Physics Solution Manual for 1100 and 2101

Substituting this v expression into the second of

Info iconThis preview shows page 1. Sign up to view the full content.

View Full Document Right Arrow Icon
This is the end of the preview. Sign up to access the rest of the document.

Unformatted text preview: e image and object distances via the magnification equation. The image distance is give, and the object distance is unknown. However, we can obtain the object distance by using the mirror equation, which relates the image and object distances to the focal length, which is also given. SOLUTION According to the magnification equation, the magnification m is related to the image distance di and the object distance do according to m=− di do (25.4) According to the mirror equation, the image distance di and the object distance do are related to the focal length f as follows: 111 += d o di f or 1 11 =− d o f di (25.3) Substituting this expression for 1/do into Equation 25.4 gives m=− 1 1 di d = −di − = − i + 1 f d do f i 36 cm = − + 1 = −2.0 12 cm 41. SSM WWW REASONING This problem can be solved by using the mirror equation, Equation 25.3, and the magnification equation, Equation 25.4. SOLUTION a. Using the mirror equation with d i = d o and f = R / 2 , we have 1 1 1 1 1 = – = – do f di R / 2 do or 2 2 = do R Therefore, we find that d o = R . b. According to the magnification equation, the magnification is Chapter 25 Problems m=– di do =– do do = 1311 –1 c. Since the magnification m is negative, the image is inverted . 42. REASONING a. The smallest angle of incidence such that the laser beam hits only one of the mirrors is shown in the left drawing. Here the laser beam strikes the top mirror at an angle of incidence θ1 and just passes the right edge of the lower mirror without striking it. The angle θ1 can be obtained by using trigonometry. b. The smallest angle such that the laser beam hits each mirror only once is shown in the right drawing. The laser beam strikes the top mirror at an angle of incidence θ2, reflects from the top and bottom mirrors, and just passes the right edge of the upper mirror without striking it. The angle θ2 can also be obtained by using trigonometry. 17.0 cm 3.00 cm 17.0 cm θ1 3.00 cm θ2 SOLUTION a. Note from the left drawing that the length of the side opposite the angle θ1 is 1 (17.0 cm ) , 2 because the angle of reflection equals the angle of incidence. The length of the side adjacent to θ1 is 3.00 cm. Using the inverse tangent function, we find that 1 (17.0 cm ) = 70.6° 3.00 cm θ1 = tan −1 2 b. From the right drawing we see that the length of the side opposite the angle θ2 is 1 (17.0 cm ) , because the angle of reflection equals the angle of incidence. The length of the 3 side adjacent to θ2 is 3.00 cm. Again, using the inverse tangent function, we obtain θ 2 = tan −1 1 (17.0 cm ) 3 = 62.1° 3.00 cm 1312 THE REFLECTION OF LIGHT: MIRRORS 43. SSM WWW REASONING The mirror equation relates the object and image distances to the focal length. The magnification equation relates the magnification to the object and image distances. The problem neither gives nor asks for information about the image distance. Therefore, we can solve the magnification equation for the image distance and substitute the result into the mirror equation to obtain an expression relating the object distance, the magnification, and the focal length. This expression can be applied to both mirrors A and B to obtain the ratio of the focal lengths. SOLUTION The magnification equation gives the magnification as m = –di/do. Solving for di, we obtain di = –mdo. Substituting this result into the mirror equation, we obtain 1 1 1 1 1 + = + = do di do f − md o ch FI GJ HK 1 1 1 1− = do m f or or f= dom m−1 Applying this result for the focal length f to each mirror gives fA = d o mA and mA − 1 fB = d o mB mB − 1 Dividing the expression for fA by the expression for fB, we find fA fB = m c h m c − 1h 4.0b.0 − 1g 2 = = = 4 / c − 1h m c − 1h 2 .0 b.0 − 1g m m d 0 mA / mA − 1 A B d 0 mB B A B 0.67 44. REASONING The radius of curvature R of a concave mirror is related to the focal length f of the mirror by f = 1 R (Equation 25.1), so we have that 2 R=2f (1) 111 = + (Equation 25.3), f d o di where do = 14 cm is the object distance and di is the image distance. The image distance is d related to the object distance via the magnification equation m = − i (Equation 25.4). do Because the image is virtual, the image distance di is negative. The object distance is positive, so we conclude from Equation 25.4 that the magnification is positive: m > 0. The image is twice the size of the object, so we have that the magnification is m = +2.0. The mirror’s focal length is given by the mirror equation Chapter 25 Problems SOLUTION Taking the reciprocal of both sides of f= 1 11 + d o di 1313 111 = + (Equation 25.3) yields f d o di . Substituting this result into Equation (1), we find that R=2f = Solving m = − 2 (2) 1 1 + d o di di (Equation 25.4) for di and substituting m = +2.0 yields do di = − md o = −(+2.0)d o = −2d o (3) Substituting Equation (3) into Equation (2), we obtain R= 2 1 1 + do di = 2 1 1 + d o ( −2 d o ) = 2 = 4d o = 4 (14 cm ) = 56 cm 1 2d o 45. REASONING Since the size hi of the image is one-fourth the size ho of the object, we know from...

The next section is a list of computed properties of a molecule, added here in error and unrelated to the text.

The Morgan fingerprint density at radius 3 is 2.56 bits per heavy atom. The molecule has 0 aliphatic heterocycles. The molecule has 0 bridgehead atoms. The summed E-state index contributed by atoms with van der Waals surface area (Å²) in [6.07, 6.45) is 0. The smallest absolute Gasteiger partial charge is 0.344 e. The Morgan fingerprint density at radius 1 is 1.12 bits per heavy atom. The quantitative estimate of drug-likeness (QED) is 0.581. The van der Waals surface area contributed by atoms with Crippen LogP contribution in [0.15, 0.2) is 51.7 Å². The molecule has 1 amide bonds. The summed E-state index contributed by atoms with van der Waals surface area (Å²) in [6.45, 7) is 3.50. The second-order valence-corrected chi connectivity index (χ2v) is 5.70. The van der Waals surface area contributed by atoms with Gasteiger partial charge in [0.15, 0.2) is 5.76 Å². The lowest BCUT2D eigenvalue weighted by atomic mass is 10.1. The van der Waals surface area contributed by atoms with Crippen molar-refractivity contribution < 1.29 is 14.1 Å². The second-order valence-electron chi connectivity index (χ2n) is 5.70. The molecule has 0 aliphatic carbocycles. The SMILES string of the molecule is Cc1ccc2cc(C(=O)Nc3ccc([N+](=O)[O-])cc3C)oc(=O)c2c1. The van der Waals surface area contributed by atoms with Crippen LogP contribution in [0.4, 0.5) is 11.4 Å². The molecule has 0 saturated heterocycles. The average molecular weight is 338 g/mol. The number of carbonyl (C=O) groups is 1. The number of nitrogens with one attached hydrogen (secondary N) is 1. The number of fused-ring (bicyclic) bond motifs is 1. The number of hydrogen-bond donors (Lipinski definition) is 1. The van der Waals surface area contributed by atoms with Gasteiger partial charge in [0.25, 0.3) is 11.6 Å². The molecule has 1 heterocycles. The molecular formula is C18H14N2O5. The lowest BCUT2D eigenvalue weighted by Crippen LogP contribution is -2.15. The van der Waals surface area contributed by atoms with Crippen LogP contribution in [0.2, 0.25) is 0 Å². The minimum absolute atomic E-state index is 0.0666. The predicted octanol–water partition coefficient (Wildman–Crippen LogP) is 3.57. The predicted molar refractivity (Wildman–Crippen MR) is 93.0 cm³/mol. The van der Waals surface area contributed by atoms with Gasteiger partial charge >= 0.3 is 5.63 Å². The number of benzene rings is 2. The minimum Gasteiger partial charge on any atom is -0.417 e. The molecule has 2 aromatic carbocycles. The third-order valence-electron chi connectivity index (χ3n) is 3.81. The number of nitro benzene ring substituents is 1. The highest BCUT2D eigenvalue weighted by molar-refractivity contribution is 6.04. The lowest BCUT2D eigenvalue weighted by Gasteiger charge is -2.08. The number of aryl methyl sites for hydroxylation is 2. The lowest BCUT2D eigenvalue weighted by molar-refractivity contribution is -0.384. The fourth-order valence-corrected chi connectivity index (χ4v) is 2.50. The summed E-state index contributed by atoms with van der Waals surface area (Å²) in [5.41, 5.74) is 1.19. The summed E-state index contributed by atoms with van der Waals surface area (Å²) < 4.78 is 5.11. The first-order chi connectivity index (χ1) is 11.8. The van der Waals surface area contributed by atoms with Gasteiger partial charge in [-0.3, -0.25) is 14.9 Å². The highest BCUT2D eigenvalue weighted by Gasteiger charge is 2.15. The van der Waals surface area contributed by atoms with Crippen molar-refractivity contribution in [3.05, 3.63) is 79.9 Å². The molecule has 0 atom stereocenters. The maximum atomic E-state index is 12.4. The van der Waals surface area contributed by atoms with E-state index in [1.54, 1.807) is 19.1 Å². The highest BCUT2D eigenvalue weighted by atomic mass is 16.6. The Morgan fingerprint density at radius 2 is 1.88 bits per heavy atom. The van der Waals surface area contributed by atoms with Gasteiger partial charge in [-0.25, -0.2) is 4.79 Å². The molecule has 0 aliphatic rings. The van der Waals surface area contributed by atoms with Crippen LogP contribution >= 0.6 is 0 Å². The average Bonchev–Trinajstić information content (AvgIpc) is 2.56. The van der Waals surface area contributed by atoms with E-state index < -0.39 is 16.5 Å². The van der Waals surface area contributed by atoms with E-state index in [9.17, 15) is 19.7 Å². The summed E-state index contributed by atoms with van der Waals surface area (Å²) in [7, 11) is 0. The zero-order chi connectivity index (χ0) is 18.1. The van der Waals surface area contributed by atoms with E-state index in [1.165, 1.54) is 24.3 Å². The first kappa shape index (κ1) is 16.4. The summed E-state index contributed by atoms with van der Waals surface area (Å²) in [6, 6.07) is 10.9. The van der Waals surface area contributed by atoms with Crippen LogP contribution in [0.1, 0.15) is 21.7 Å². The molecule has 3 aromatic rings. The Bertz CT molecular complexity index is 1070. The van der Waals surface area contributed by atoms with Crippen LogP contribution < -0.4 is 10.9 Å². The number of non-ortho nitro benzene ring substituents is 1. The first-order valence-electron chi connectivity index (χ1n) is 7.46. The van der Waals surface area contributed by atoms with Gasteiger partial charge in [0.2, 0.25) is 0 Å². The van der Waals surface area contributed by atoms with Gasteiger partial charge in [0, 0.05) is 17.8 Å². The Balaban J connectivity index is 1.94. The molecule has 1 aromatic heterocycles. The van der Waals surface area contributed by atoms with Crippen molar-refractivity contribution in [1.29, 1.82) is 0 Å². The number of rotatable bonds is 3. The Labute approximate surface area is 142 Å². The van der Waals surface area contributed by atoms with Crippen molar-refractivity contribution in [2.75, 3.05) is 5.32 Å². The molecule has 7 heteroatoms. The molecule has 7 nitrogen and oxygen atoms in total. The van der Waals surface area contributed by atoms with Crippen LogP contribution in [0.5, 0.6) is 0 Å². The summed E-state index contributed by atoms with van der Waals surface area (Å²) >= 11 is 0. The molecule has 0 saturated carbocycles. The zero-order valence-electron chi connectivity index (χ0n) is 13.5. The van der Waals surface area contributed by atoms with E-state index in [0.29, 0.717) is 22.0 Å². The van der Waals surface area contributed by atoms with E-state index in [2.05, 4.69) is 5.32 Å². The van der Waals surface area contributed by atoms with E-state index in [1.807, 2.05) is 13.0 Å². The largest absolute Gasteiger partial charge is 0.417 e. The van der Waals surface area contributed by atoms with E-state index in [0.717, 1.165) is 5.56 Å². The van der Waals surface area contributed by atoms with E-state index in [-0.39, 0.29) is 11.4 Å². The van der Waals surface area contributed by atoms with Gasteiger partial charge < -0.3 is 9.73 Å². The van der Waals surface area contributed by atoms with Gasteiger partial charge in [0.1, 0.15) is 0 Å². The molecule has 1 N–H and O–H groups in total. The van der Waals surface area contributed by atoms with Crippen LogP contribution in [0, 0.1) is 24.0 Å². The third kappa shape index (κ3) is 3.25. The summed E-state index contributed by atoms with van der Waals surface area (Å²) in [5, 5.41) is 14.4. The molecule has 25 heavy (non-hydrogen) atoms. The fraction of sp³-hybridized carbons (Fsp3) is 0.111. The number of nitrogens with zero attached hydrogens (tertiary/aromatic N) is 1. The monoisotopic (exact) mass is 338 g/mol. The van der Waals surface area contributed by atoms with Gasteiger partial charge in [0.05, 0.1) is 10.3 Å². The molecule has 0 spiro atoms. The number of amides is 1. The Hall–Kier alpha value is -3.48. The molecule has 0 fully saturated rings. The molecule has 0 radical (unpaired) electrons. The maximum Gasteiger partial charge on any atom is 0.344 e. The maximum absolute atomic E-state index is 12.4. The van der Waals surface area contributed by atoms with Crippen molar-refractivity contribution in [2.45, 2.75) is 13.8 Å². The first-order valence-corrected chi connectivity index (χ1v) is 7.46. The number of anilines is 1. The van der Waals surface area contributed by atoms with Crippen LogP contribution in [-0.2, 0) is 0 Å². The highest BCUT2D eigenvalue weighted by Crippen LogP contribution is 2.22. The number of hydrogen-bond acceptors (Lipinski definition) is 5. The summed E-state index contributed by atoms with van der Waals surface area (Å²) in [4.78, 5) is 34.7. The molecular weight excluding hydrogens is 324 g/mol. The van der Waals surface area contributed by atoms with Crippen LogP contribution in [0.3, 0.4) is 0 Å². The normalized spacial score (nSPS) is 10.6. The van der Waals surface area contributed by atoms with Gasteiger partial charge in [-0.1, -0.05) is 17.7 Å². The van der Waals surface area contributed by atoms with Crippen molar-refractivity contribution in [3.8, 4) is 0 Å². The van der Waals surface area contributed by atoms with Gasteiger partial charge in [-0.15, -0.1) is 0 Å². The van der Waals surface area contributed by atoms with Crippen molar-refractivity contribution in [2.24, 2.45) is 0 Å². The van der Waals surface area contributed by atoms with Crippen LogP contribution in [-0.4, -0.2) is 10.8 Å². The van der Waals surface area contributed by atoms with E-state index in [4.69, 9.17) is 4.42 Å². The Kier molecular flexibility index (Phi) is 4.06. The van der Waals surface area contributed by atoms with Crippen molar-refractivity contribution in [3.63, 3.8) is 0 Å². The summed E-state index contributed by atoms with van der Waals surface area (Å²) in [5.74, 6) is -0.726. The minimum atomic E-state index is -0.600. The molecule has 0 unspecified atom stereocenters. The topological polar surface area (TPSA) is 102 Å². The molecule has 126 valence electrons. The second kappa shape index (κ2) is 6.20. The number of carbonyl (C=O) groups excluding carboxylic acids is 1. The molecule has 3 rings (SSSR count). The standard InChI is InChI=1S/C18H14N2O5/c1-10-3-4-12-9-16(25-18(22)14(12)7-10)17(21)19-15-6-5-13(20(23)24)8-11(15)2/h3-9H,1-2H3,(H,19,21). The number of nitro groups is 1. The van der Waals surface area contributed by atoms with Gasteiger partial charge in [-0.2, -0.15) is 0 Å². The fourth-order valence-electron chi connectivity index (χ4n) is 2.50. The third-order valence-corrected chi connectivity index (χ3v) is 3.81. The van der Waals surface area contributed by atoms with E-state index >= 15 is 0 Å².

View Full Document

This note was uploaded on 04/30/2013 for the course PHYS 1100 and 2 taught by Professor Chastain during the Spring '13 term at LSU.

Ask a homework question - tutors are online